GE, an industrial conglomerate pioneer, to break up

GE, an industrial conglomerate pioneer, to break up
# 09 November 2021 19:55 (UTC +04:00)

General Electric (GE.N) said on Tuesday it would split into three public companies as the storied U.S. industrial conglomerate seeks to simplify its business, pare down debt and breathe life into a battered share price, APA reports citing Reuters.

The split marks the end of the 129-year-old conglomerate that was once the most valuable U.S. corporation and a global symbol of American business power. GE shares jumped 7% in early trading, reaching a nearly 3-1/2 year high.

GE has faced investor skepticism about its ability to turn a corner since the 2008 financial crisis, while struggling with rising debt. The company was also removed from the Dow Jones Industrial Average in 2018 following years of sliding valuation.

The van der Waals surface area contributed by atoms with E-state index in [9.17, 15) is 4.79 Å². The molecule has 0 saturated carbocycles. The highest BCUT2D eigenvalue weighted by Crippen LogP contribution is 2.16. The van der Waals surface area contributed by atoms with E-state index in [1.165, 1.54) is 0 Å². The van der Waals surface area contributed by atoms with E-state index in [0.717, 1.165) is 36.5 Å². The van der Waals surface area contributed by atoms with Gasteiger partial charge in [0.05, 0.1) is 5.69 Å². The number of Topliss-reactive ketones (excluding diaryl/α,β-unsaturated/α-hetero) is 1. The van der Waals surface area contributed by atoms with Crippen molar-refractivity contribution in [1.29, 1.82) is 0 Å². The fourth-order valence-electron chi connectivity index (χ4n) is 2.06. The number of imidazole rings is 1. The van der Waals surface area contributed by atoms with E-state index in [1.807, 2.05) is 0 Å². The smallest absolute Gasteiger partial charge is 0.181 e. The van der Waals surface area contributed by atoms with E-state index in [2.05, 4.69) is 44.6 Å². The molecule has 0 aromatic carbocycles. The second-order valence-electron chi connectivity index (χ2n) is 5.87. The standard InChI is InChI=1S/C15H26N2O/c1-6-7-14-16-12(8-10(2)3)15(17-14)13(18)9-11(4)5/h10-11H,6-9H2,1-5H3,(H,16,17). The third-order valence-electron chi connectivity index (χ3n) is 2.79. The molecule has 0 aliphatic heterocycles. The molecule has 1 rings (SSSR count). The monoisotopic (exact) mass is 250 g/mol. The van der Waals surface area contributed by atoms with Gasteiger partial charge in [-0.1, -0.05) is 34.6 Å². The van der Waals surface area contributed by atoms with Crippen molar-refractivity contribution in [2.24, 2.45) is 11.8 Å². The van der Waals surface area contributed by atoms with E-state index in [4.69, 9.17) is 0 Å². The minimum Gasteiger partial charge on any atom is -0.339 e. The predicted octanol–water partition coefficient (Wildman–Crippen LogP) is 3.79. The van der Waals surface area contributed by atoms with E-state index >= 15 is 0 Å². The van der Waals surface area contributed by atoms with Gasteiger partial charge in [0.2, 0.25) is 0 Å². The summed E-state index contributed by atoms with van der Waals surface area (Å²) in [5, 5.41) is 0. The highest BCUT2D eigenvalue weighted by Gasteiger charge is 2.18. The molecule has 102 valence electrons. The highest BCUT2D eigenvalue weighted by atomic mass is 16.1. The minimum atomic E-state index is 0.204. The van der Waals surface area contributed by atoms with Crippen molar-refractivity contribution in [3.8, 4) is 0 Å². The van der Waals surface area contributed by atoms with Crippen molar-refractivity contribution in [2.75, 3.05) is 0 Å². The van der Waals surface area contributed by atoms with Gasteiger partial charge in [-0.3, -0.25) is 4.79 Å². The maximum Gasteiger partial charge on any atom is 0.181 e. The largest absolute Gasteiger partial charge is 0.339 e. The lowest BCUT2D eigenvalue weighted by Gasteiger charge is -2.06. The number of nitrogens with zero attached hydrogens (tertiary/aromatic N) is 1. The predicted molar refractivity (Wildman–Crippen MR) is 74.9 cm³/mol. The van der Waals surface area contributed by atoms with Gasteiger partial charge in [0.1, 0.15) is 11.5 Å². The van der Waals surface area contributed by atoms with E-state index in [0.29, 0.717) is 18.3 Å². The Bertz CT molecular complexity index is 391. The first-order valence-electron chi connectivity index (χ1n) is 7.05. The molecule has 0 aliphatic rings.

GE's revenue for 2020 was $79.62 billion, a far cry from the over $180 billion in revenue it booked in 2008.

In 2015, activist investor Nelson Peltz took a stake in GE and demanded changes at the company, including moving away from finance operations toward its industrial roots.

The company's stock, however, continued to underperform and was seen to have prompted former Chief Executive Jeff Immelt's departure.

Larry Culp, who became the company's first outsider CEO in 2018, was tasked with boosting cash flow and reducing debt.

The company has since spun-off or sold several of its businesses in an effort to streamline its bewildering structure.